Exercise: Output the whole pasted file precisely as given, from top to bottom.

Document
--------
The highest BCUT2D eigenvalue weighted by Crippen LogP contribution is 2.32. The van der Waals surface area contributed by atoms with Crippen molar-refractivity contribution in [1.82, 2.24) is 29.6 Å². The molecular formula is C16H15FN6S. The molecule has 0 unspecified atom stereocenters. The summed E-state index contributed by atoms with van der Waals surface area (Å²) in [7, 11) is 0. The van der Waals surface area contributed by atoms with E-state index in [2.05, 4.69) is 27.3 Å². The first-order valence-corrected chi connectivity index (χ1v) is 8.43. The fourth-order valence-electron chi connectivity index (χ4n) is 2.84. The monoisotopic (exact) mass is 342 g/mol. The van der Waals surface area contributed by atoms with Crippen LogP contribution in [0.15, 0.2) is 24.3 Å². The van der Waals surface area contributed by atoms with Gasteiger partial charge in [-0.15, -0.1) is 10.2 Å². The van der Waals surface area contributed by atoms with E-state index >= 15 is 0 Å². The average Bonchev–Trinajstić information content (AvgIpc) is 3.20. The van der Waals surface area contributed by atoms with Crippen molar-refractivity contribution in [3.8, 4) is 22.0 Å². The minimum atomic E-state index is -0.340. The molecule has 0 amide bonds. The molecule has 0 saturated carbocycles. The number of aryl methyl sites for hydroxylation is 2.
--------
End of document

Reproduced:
The highest BCUT2D eigenvalue weighted by Crippen LogP contribution is 2.32. The van der Waals surface area contributed by atoms with Crippen molar-refractivity contribution in [1.82, 2.24) is 29.6 Å². The molecular formula is C16H15FN6S. The molecule has 0 unspecified atom stereocenters. The summed E-state index contributed by atoms with van der Waals surface area (Å²) in [7, 11) is 0. The van der Waals surface area contributed by atoms with E-state index in [2.05, 4.69) is 27.3 Å². The first-order valence-corrected chi connectivity index (χ1v) is 8.43. The fourth-order valence-electron chi connectivity index (χ4n) is 2.84. The monoisotopic (exact) mass is 342 g/mol. The van der Waals surface area contributed by atoms with Crippen LogP contribution in [0.15, 0.2) is 24.3 Å². The van der Waals surface area contributed by atoms with Gasteiger partial charge in [-0.15, -0.1) is 10.2 Å². The van der Waals surface area contributed by atoms with E-state index >= 15 is 0 Å². The average Bonchev–Trinajstić information content (AvgIpc) is 3.20. The van der Waals surface area contributed by atoms with Crippen molar-refractivity contribution in [3.8, 4) is 22.0 Å². The minimum atomic E-state index is -0.340. The molecule has 0 amide bonds. The molecule has 0 saturated carbocycles. The number of aryl methyl sites for hydroxylation is 2.